In the late 1990s, the herd near Rancho Mirage, in the middle of the valley, also was suffering from urbanization. Sheep wandered down the mountain to be slaughtered on Highway 111, and they gorged themselves on the winsomely groomed gardens of local country clubs and resorts. Residents grumbled about the unsightliness of a proposed fence to close sheep access to development, but they also got tired of their property being destroyed by hearty ungulate appetites. Within three years of the alert, a fence was constructed. Since then, residents have been happy, and exactly no sheep in this herd have died on the roads or from unsavory neighbor relations.
The city and the residents of Rancho Mirage stepped up to protect the native wildlife. The city and the residents of La Quinta ... not so much. Until last Friday.
By 2012, sheep casualties had mounted notably around the four La Quinta golf courses nearest their habitat. Two years later, the U.S. Fish and Wildlife Service and the California Department of Fish and Wildlife officially declared that there was a problem to the city and the Coachella Valley Conservation Commission (composed of representatives of the valley's nine home-ruled cities, Riverside County and three local water districts). Their letter referenced the success that Rancho Mirage had had in a similar situation, and called for a similar solution. The city and its golf-course enablers were given two years to erect a barrier to save sheep.
The deadline passed. Encouraged by the Bighorn Institute, the Sierra Club and the Center for Biological Diversity filed an intent to sue. One golf course offered a tepid response, erecting a short fence the sheep laughed at, and walked around en route to a long drink from the fountain.
The CVCC engaged agencies to commission studies and begin the plodding regulatory labor of CEQA (California Environmental Quality Act) and NEPA (National Environmental Policy Act) compliance. Golfers continued taking photos of ewes and lambs, and developers sat on the entitlements they possessed prior to the endangered species listing, never mind that the sheep were there first -- they lacked proper paperwork.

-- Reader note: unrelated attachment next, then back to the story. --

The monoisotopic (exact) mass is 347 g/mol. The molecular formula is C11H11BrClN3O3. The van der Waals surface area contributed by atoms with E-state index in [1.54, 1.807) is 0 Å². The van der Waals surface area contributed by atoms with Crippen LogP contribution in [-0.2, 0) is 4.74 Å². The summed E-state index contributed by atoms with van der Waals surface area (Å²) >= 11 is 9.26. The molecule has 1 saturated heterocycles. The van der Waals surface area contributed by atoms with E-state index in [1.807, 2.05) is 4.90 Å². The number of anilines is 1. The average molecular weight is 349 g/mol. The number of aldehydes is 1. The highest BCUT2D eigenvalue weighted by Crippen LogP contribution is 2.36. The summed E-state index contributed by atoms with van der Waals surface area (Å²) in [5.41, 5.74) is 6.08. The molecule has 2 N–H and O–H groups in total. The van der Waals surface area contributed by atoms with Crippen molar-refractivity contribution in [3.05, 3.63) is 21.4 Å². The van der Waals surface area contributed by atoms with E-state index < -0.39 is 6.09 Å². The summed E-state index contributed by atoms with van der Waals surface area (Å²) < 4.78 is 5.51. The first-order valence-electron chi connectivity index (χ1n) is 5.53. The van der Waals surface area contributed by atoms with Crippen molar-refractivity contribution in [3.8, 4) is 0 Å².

Since the 2014 letter mandating a fence, 21 sheep have died on or near the La Quinta golf courses.
On Friday, five years after a barrier was mandated by the feds and the state, staffers of the CVCC and Coachella Valley Association of Governments submitted the Peninsular Bighorn Sheep Barrier Project and Final Environmental Impact Report for a vote by the 13 CVCC commissioners.
Introducing the presentation, CVAG Executive Director Tom Kirk lauded the hard work of the staff and its consultants, adding, "I wanna get to Stagecoach later, so I hope we make this really fast."
The wheels of government grind slowly, as does raising the consciousness of people whose aesthetic priorities and affluence to indulge them threaten the existence of their less fortunate neighbors. But Kirk got his wish.
An hour after the presentation and three favorable comments from the public, the commissioners were all in. A couple of them had questions about the report, and one, Susan Marie Weber, from Palm Desert, offered the confounding comment, "Humans are endangered now, and the sheep are doing whatever they want." Still, she too gave her blessing.
The vote in favor of erecting a barrier to confine bighorn sheep to their 'hood was unanimous.
Now the CVCC must generate a timeline for construction, solicit bids and find the funds for a 9-mile-plus fence that will run up and around the steep mountain looming over La Quinta's resort communities.
Stay tuned -- this could take a while. Maybe even five years.
Photos: Ellen Alperstein